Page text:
Last week, in the newly shortened format for year 3 of my blog, we simply struck the needless “who is” in the first sentence of a movie synopsis. Now what would you do to refine the article’s second sentence (which has more problems)?
Tyler is a young man who is desperately seeking direction from a world that seems to have abandoned him. Everyday at school he fights for survival, as he is easy prey amongst the endless hallways of fellow student predators.
1. We want “Every day” (two words), an adverb phrase that answers the question “When?” “Everyday” is an adjective that commonly comes right before the thing it is modifying and answers the question “What kind of?” (I decided to wear my everyday jacket.)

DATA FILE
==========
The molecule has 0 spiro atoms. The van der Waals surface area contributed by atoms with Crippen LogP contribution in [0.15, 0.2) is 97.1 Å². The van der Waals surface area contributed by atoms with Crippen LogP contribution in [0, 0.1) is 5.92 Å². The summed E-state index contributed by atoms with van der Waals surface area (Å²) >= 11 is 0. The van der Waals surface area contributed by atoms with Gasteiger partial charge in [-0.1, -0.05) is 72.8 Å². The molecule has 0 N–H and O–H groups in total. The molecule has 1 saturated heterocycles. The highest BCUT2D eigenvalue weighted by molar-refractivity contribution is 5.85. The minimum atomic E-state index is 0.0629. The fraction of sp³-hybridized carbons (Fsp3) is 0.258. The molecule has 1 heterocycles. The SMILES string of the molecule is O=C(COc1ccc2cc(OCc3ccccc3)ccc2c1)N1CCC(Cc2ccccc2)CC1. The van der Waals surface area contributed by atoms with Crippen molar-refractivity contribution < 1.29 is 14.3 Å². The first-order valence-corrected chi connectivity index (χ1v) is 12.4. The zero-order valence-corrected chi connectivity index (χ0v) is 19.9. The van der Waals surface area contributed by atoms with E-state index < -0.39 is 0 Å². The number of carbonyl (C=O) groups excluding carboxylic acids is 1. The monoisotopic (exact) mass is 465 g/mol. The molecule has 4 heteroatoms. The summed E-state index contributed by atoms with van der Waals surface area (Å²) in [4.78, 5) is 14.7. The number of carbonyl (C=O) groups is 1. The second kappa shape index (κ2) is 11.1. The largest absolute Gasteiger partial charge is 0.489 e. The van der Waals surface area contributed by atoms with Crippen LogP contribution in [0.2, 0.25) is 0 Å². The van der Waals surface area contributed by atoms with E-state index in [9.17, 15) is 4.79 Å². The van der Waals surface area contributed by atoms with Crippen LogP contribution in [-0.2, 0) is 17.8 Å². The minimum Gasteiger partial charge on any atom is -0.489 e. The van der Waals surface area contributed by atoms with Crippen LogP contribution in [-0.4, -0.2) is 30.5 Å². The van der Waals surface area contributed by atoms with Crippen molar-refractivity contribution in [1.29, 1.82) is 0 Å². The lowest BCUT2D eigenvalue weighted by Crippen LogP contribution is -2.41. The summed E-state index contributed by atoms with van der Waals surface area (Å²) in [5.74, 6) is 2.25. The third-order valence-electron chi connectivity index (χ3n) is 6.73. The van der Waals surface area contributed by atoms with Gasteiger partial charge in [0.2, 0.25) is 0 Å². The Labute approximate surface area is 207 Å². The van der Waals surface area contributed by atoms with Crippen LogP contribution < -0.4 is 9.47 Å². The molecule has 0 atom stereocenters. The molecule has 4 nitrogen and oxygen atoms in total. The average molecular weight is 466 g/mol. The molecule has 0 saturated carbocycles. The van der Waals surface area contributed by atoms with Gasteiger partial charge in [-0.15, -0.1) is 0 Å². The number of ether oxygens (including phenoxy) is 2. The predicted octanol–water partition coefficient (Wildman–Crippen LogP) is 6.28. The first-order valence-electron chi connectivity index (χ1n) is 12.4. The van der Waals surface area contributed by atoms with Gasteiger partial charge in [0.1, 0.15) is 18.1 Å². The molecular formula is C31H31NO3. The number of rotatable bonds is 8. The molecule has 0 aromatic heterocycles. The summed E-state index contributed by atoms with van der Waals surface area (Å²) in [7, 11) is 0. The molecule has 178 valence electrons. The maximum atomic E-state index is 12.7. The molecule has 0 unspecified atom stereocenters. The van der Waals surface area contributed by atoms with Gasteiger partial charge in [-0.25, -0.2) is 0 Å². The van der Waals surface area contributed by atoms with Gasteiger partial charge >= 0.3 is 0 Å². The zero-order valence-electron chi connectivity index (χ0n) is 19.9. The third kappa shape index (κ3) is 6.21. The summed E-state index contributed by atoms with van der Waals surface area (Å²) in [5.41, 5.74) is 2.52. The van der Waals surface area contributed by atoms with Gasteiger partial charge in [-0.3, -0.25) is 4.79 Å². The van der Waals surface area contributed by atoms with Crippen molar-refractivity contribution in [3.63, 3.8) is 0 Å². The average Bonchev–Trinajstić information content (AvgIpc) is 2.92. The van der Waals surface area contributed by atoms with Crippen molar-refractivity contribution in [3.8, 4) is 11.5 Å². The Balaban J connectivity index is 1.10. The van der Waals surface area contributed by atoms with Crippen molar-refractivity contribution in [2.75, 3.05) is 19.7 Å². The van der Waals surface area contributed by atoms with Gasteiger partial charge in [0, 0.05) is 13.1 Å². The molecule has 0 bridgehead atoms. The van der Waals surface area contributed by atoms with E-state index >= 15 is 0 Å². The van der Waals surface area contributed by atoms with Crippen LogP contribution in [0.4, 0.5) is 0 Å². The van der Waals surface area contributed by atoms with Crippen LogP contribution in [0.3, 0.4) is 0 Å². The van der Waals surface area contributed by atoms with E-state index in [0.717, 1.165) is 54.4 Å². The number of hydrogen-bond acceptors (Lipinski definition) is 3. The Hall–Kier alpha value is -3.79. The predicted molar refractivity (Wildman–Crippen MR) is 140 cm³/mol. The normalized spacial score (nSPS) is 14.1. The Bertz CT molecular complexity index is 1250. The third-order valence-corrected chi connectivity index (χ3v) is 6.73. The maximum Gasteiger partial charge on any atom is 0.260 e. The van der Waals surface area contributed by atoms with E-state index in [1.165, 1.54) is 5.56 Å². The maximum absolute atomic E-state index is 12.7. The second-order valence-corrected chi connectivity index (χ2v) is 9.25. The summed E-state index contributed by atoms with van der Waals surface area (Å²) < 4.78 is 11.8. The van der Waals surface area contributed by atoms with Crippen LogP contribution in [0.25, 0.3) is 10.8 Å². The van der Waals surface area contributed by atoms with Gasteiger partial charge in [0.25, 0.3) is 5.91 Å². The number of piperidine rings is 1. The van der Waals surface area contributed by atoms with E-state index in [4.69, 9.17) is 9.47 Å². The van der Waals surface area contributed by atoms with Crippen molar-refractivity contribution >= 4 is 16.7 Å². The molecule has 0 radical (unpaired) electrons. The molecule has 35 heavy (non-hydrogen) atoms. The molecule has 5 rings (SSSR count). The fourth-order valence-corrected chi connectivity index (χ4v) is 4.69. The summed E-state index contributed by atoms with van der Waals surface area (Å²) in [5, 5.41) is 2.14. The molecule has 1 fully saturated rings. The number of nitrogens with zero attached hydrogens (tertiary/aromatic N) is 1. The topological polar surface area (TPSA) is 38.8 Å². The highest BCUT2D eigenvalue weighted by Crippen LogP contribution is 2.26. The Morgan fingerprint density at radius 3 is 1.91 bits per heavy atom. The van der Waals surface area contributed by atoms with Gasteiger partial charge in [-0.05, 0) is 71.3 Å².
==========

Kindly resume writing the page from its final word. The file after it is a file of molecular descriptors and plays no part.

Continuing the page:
2. “Amongst” isn’t wrong, but it can sound distractingly old-fashioned in American English, where the usual choice is “among.”
3. “Fellow student predators” makes it seem that Tyler is a predator too. Moreover, we don’t need both “prey” and “predators.” Ironing out all of that is difficult, so your solution may have been quite different from mine:
Tyler is a young man desperately seeking direction from a world that seems to have abandoned him. Every day at school, among the endless hallways of student predators, he fights for survival.